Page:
Jay Wright is a poet, a playwright, and an author whose work explores the rituals and myths of diverse cultures.
An African-American and a native of the Southwest, Wright has challenged accepted notions of history, culture, and the literary imagination. His poetry fuses the histories and cosmologies of Africa and Mexico, while drawing on antecedents as diverse as medieval and Renaissance studies, philosophy, anthropology, music, religion, and the literatures of Europe and the Americas. His books of poetry include The Homecoming Singer (1971), Soothsayer and Omens (1976), Dimensions of History (1976), The Double Invention of Komo (1980), Selected Poems (1987), Elaine’s Book (1988), Boleros (1991), and Transfigurations: Collected Poems (2000). A playwright as well, Wright has published Love’s Equations (1983), The Adoration of Fire (1985), The Sacred Impurity: Death’s First Invention (1987), Daughters of the Water (1987), The Delights of Memory: 1, 2, and 3 (1991 and 1994), Booking (2004), and Evidence (2004).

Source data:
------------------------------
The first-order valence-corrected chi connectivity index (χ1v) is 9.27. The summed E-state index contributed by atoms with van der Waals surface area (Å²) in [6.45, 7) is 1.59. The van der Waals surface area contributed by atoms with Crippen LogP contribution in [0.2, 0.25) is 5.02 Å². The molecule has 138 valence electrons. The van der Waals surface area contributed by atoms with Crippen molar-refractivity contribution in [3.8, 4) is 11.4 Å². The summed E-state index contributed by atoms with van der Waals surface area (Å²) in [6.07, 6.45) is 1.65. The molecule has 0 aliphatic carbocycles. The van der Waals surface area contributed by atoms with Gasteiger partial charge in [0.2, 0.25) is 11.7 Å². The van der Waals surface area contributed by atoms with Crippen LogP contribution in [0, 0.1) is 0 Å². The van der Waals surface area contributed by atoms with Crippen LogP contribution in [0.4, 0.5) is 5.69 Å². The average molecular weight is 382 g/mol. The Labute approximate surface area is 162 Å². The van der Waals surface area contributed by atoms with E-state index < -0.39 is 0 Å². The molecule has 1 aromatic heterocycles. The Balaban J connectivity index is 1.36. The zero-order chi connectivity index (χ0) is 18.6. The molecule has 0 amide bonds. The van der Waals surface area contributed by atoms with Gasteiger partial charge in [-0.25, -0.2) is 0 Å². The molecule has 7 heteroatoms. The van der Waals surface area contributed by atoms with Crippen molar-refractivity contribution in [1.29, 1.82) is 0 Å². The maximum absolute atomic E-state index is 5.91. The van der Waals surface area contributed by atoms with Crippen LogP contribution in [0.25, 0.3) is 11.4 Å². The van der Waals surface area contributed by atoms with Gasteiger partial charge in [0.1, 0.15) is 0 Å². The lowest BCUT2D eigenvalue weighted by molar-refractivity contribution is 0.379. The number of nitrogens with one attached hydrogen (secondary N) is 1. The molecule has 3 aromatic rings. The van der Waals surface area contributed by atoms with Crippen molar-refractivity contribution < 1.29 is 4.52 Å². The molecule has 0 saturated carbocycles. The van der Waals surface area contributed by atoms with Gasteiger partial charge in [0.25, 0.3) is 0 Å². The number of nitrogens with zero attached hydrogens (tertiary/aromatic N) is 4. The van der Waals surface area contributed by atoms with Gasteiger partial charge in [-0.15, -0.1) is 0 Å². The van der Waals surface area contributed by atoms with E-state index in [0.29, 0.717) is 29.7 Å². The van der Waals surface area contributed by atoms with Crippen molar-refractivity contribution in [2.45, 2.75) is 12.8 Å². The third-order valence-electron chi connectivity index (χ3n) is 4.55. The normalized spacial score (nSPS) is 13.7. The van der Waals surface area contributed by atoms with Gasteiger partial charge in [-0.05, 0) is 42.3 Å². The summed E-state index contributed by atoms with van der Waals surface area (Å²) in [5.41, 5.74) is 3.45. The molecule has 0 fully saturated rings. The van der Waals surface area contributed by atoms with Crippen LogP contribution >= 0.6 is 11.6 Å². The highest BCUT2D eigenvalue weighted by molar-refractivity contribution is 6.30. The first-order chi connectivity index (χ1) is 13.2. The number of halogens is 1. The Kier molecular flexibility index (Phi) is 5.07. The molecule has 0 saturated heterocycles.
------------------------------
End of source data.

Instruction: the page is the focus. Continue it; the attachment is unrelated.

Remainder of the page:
Generally considered to be outside the mainstream of contemporary literature, Wright has never held a regular academic position, but has previously served as a visiting Fannie Hurst Professor of Creative Literature at Washington University in St. Louis.
Wright received a B.A. (1961) from the University of California, Berkeley, and an M.A. (1967) from Rutgers University.
Last updated January 1, 2005.